“Through them I discovered Denman College and attended a couple of weekend courses, which I thoroughly enjoyed.

“When this wretched lockdown struck I wondered at first what I could do with myself and then I heard from Denman College about online events it was holding.

“I looked at the list and decided to join Simon Gregson’s ‘Walk from Covent Garden to Bloomsbury’ and I could not have made a better choice.

“Simon pointed out some beautiful architecture and told us some very interesting historical details about people and places that are not often brought to notice. There were some sad anecdotes and we also had a few laughs.

“It certainly brightened up my day and brought back some old memories of when I was a child growing up in Bloomsbury. I shall most certainly look out for more online activities.”

Banba wrote to say that she had done more walking during lockdown — just over 5km a day (so she must have completed the WI 100 by now.)

Her walk takes her down to the river, up past the church and the school, over the fields, past woods and home again.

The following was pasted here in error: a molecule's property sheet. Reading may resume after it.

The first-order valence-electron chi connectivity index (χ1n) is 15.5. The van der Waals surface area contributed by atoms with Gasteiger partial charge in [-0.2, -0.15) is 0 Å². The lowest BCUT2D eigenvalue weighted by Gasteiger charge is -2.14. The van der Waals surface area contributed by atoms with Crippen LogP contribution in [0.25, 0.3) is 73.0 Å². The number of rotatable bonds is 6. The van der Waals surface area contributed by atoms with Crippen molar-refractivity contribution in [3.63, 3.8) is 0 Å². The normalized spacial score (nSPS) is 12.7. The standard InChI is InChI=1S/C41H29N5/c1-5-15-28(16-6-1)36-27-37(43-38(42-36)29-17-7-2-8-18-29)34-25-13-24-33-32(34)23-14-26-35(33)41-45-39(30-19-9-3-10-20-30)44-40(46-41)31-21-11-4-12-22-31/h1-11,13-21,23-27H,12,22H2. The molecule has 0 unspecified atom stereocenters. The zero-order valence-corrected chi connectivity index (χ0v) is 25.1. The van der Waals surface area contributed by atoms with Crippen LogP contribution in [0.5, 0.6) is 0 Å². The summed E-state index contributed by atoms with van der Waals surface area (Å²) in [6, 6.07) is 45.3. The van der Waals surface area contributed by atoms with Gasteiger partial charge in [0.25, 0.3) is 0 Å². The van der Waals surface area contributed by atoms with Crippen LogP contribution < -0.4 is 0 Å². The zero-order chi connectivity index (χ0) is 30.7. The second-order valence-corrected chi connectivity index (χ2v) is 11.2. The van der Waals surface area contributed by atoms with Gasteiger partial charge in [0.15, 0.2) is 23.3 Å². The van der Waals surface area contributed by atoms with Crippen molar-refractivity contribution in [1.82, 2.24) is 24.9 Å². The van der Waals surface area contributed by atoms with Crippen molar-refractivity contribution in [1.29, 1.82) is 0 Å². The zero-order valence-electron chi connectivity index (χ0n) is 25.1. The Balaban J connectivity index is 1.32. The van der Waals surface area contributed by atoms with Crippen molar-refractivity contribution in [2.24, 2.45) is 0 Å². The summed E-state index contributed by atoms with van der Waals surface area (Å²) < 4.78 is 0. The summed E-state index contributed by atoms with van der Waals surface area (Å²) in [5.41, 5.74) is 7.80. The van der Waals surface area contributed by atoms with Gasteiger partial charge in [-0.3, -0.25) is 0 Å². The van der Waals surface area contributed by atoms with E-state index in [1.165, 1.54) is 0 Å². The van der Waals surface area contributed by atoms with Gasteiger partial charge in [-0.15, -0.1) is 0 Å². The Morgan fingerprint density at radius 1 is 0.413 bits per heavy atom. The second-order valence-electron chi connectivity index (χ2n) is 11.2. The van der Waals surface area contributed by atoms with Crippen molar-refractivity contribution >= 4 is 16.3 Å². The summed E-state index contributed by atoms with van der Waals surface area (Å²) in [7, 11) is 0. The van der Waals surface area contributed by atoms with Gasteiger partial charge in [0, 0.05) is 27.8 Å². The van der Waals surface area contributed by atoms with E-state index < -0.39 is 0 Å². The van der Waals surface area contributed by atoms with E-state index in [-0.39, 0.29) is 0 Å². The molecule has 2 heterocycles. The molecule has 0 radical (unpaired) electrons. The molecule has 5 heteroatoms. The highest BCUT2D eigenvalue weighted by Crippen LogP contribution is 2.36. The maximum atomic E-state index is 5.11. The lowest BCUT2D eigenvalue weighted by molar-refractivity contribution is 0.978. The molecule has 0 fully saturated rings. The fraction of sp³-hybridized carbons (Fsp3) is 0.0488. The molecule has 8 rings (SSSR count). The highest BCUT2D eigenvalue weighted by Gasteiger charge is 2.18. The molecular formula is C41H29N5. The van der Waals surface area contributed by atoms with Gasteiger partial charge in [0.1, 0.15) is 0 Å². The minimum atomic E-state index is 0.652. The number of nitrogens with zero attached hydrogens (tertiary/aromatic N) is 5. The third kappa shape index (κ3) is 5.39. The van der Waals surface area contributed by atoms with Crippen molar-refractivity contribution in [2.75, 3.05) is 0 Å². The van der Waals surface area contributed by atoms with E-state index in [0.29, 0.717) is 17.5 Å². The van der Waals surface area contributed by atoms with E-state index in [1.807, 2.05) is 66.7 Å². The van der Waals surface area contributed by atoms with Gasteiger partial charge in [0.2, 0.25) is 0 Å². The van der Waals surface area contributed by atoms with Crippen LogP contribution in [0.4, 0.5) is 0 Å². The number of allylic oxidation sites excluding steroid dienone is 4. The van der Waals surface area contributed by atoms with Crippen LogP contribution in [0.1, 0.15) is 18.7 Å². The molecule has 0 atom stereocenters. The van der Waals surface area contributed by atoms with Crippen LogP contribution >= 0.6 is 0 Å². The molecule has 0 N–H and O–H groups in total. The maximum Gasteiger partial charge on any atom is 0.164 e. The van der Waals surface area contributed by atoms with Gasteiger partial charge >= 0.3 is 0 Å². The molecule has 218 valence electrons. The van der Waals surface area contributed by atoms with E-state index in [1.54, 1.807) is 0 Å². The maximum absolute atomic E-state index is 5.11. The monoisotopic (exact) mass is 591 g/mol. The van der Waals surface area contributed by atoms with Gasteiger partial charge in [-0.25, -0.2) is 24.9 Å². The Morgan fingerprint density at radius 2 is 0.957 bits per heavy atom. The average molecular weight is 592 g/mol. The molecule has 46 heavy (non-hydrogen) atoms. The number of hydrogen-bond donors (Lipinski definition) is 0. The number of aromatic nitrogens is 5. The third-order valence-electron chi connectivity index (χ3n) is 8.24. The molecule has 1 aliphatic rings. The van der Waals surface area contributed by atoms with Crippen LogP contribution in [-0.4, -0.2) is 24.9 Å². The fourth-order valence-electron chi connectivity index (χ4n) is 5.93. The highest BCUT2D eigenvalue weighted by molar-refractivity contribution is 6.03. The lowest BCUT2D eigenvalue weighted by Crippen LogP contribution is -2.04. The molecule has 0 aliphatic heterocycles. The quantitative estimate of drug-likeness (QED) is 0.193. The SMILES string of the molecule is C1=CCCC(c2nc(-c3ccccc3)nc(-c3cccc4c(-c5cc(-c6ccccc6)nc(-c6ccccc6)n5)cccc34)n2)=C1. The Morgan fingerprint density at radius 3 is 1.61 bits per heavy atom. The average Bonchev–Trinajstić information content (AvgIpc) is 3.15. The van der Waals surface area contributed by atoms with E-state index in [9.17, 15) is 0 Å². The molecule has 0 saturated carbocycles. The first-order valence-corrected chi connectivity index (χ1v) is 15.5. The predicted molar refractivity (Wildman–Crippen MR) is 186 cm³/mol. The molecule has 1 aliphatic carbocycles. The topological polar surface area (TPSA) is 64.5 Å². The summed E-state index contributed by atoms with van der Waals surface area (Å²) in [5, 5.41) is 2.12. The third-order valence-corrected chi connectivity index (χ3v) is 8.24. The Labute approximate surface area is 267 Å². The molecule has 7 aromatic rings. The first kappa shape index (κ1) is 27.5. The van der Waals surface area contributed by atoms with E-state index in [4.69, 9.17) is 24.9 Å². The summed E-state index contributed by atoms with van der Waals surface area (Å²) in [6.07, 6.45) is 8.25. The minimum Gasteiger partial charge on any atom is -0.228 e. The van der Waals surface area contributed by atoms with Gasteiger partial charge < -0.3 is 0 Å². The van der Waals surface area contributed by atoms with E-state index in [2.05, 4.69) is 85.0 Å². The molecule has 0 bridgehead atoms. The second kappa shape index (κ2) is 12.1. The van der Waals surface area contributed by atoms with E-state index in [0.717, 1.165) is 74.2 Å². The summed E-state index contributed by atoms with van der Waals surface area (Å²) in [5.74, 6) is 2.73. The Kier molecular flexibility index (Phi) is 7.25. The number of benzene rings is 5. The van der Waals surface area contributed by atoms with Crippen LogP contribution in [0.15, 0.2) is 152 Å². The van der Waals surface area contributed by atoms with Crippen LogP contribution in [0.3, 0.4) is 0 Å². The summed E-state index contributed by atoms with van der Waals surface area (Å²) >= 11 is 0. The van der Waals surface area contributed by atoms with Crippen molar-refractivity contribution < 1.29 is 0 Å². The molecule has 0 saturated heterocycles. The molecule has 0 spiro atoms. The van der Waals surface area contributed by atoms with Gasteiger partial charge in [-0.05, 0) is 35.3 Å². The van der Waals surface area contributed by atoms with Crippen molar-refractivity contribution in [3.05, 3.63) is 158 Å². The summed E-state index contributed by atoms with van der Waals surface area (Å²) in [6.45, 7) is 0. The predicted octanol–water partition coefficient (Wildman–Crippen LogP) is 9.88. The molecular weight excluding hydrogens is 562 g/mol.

In the beginning she looked forward to seeing the wood anemones and then the bluebells under pale green sprays of beech leaves. Hedgerow flowers have come into bloom and faded. Now hedges are draped with wild roses.

The river still, with no passing boats, has reflected horse chestnut blossom, cow parsley and yellow flag irises. A swan was making a passing family of geese keep their distance from its nest.

The cattle coming down to drink on the other side were only there for a couple of minutes.

Now the fields, which were bare brown when lockdown began, are coloured with sweeps of blue flax and red and pale mauve poppies. All the time a lark has sung above them.

Chris let us know that she had been gardening, teaching her grandson phonics, playing golf, reading stories and doing the odd bit of decorating.

She had a socially distanced afternoon tea that a friend organised for her birthday and a socially distanced drinks do with the golf girls.

Clare told us about her mammoth efforts to clear her garden pond and in doing so had found six newts, a toad and a 7in long snake, which sped off, luckily.

Paula sent in a tale of the problems of trying to photograph wildlife.